Now is the opportune time to start preparing a financial plan for college, regardless of your grade level. These five suggestions that are listed below are tips that all middle and high school students can take advantage of now to limit financial hardship in the future.
1. Keep Your Grades Up
Good grades should always be a top priority for scholars. Having good grades communicates the message that “I know my subject matter, and here is the proof.” Beyond that, good grades can lead to scholarship opportunities. Remember, a scholarship is essentially free money! So, say for instance a student receives a scholarship. In most cases, the primary requirement is to maintain a strong grade point average. In other words, you must KEEP YOUR GRADES UP! Begin working toward implementing this great habit into your routine so you can receive that “free ride” to the college of your dreams. Maybe Howard or JSU? What about Clark Atlanta? It’s your world!
2. Get Involved
For starters, extracurricular activities make school worthwhile and interesting! Active involvement builds skills outside of the academic realm that are essential for college, like teamwork and problem-solving. Also, some students need that extra motivation to succeed that they don’t get from the classroom. Involvement suggests that you are willing to go above and beyond your regular responsibilities, and it looks phenomenal on college admissions applications and resumes! Organizations like choir, band, JROTC, and sports teams offer scholarships to their most talented members. So, if you plan on participating at the collegiate level, join clubs and organizations now.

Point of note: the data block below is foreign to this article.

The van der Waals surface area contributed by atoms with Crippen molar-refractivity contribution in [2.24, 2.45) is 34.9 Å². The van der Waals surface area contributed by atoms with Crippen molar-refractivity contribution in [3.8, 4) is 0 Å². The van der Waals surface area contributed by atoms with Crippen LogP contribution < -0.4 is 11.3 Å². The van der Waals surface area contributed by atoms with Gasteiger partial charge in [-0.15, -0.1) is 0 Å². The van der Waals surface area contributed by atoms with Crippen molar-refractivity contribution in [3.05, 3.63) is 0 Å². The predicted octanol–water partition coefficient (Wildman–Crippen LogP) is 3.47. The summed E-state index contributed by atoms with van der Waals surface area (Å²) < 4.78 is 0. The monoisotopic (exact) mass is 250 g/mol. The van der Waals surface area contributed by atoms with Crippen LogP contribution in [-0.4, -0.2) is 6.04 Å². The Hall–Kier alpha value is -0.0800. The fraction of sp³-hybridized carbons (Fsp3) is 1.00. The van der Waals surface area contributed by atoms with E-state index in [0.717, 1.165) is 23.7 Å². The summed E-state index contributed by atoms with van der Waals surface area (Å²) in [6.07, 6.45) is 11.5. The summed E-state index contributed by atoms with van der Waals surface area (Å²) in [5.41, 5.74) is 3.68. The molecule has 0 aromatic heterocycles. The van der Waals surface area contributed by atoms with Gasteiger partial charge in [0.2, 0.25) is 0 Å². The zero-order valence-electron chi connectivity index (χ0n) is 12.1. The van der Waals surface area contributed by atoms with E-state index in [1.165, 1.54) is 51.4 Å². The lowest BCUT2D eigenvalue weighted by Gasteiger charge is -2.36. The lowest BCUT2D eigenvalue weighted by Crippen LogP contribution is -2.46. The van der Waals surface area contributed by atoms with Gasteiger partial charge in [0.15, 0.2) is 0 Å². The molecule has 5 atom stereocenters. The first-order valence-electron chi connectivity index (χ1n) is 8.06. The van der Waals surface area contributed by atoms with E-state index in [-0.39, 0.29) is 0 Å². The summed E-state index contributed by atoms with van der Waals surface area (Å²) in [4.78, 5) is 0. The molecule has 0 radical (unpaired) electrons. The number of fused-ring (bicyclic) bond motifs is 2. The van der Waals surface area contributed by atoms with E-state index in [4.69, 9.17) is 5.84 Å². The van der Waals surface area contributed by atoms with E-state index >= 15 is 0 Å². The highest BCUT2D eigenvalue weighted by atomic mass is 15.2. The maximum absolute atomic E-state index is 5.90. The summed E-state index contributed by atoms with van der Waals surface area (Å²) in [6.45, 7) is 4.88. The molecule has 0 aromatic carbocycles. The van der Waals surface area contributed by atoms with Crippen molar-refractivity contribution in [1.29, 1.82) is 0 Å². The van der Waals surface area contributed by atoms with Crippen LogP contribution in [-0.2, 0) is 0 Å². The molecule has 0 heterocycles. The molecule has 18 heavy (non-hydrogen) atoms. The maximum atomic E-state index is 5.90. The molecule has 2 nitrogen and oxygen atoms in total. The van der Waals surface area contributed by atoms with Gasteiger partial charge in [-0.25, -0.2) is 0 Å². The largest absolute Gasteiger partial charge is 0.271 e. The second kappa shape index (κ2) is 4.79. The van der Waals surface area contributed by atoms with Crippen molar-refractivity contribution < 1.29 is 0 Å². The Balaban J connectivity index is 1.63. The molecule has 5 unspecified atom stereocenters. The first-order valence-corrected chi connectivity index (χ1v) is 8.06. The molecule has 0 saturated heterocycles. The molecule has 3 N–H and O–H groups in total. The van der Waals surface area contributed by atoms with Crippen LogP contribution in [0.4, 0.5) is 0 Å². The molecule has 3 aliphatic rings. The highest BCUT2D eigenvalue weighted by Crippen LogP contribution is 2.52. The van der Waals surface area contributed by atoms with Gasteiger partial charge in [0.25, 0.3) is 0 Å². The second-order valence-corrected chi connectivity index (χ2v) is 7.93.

3. Serve Your Community
Take a moment out of your busy schedule to give back to the less fortunate. Volunteering is a learning experience that presents an opportunity to reflect on your own life, to build empathy towards mankind, and to gain valuable experience that can lead to more opportunities down the line. Volunteer experience looks great on admissions applications just like other types of involvement outside of school. Remember that there is always someone in the world who is less fortunate than you, and regardless of what you can offer it all helps in the long run.
4. Make Good Connections With Your Teachers
Teachers are a great source of information! They are constantly bombarded with information about educational opportunities for their students like summer programs and scholarships, and they are looking to pass this valuable information on to their best students. In this case, you have one job: make sure that when your teacher is thinking of students to consider for these opportunities that you come to mind. You can achieve this by participating in class, helping your peers, asking for help, and generating quality work. Educators consider all of these student attributes when determining who the true scholars are in their classes. And last but not least, teachers come in handy when it’s time to submit letters of recommendation for clubs/organizations and college admissions applications.
5. Start Preparing for Entrance Exams
It’s recommended that students begin preparing for college entrance exams as soon as they enter their freshmen year of high school or even earlier. This will increase the chance of getting a higher score, which leads to more scholarship offers from better colleges and universities. Free practice exams for the ACT and SAT can be found online via collegeboard.org and other similar educational sites, so take advantage!
When it’s all said and done…
Make your parents proud!
Be the scholar you know you can be!
Start these good habits now!
Go to college for free!